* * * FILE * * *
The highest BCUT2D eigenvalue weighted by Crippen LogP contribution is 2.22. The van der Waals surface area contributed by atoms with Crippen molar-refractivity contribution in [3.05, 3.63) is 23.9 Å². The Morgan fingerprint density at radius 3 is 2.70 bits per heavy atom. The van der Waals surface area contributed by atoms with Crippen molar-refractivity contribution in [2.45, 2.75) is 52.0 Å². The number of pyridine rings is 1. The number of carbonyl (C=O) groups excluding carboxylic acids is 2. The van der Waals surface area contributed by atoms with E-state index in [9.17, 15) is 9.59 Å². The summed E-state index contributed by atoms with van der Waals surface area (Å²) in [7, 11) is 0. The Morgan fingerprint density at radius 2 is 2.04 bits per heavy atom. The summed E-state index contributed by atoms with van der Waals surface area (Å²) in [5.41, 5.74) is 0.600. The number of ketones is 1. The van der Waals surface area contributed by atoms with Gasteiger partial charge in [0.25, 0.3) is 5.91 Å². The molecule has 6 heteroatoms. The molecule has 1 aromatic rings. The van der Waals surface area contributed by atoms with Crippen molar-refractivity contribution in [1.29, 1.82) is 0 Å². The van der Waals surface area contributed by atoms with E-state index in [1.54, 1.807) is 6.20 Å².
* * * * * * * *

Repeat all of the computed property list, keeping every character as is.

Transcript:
The highest BCUT2D eigenvalue weighted by Crippen LogP contribution is 2.22. The van der Waals surface area contributed by atoms with Crippen molar-refractivity contribution in [3.05, 3.63) is 23.9 Å². The Morgan fingerprint density at radius 3 is 2.70 bits per heavy atom. The van der Waals surface area contributed by atoms with Crippen molar-refractivity contribution in [2.45, 2.75) is 52.0 Å². The number of pyridine rings is 1. The number of carbonyl (C=O) groups excluding carboxylic acids is 2. The van der Waals surface area contributed by atoms with E-state index in [9.17, 15) is 9.59 Å². The summed E-state index contributed by atoms with van der Waals surface area (Å²) in [7, 11) is 0. The Morgan fingerprint density at radius 2 is 2.04 bits per heavy atom. The summed E-state index contributed by atoms with van der Waals surface area (Å²) in [5.41, 5.74) is 0.600. The number of ketones is 1. The van der Waals surface area contributed by atoms with Gasteiger partial charge in [0.25, 0.3) is 5.91 Å². The molecule has 6 heteroatoms. The molecule has 1 aromatic rings. The van der Waals surface area contributed by atoms with Crippen molar-refractivity contribution in [1.29, 1.82) is 0 Å². The van der Waals surface area contributed by atoms with E-state index in [1.54, 1.807) is 6.20 Å².